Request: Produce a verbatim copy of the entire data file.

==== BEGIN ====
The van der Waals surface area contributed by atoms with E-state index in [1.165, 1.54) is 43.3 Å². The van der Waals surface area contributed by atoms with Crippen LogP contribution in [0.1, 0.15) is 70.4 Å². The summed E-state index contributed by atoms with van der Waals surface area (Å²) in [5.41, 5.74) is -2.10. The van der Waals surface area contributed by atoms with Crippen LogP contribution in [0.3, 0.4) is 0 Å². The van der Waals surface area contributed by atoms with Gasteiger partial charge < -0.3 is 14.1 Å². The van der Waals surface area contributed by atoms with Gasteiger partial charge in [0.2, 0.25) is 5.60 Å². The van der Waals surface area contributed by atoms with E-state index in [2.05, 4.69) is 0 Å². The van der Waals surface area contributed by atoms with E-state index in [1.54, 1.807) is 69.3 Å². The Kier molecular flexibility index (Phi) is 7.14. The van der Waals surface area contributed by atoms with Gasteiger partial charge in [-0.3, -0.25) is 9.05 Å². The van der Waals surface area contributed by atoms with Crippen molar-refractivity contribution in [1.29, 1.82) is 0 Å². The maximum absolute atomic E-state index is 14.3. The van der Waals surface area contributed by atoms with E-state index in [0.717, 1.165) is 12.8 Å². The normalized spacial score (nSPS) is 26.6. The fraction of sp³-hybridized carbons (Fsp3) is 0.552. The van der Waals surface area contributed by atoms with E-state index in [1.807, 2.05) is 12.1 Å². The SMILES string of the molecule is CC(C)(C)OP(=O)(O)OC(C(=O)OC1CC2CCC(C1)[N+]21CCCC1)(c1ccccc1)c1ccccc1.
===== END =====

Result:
The van der Waals surface area contributed by atoms with E-state index in [1.165, 1.54) is 43.3 Å². The van der Waals surface area contributed by atoms with Crippen LogP contribution in [0.1, 0.15) is 70.4 Å². The summed E-state index contributed by atoms with van der Waals surface area (Å²) in [5.41, 5.74) is -2.10. The van der Waals surface area contributed by atoms with Crippen LogP contribution in [0.3, 0.4) is 0 Å². The van der Waals surface area contributed by atoms with Gasteiger partial charge < -0.3 is 14.1 Å². The van der Waals surface area contributed by atoms with Gasteiger partial charge in [0.2, 0.25) is 5.60 Å². The van der Waals surface area contributed by atoms with E-state index in [2.05, 4.69) is 0 Å². The van der Waals surface area contributed by atoms with E-state index in [1.54, 1.807) is 69.3 Å². The Kier molecular flexibility index (Phi) is 7.14. The van der Waals surface area contributed by atoms with Gasteiger partial charge in [-0.3, -0.25) is 9.05 Å². The van der Waals surface area contributed by atoms with Crippen molar-refractivity contribution in [1.29, 1.82) is 0 Å². The maximum absolute atomic E-state index is 14.3. The van der Waals surface area contributed by atoms with E-state index in [0.717, 1.165) is 12.8 Å². The normalized spacial score (nSPS) is 26.6. The fraction of sp³-hybridized carbons (Fsp3) is 0.552. The van der Waals surface area contributed by atoms with E-state index in [1.807, 2.05) is 12.1 Å². The SMILES string of the molecule is CC(C)(C)OP(=O)(O)OC(C(=O)OC1CC2CCC(C1)[N+]21CCCC1)(c1ccccc1)c1ccccc1.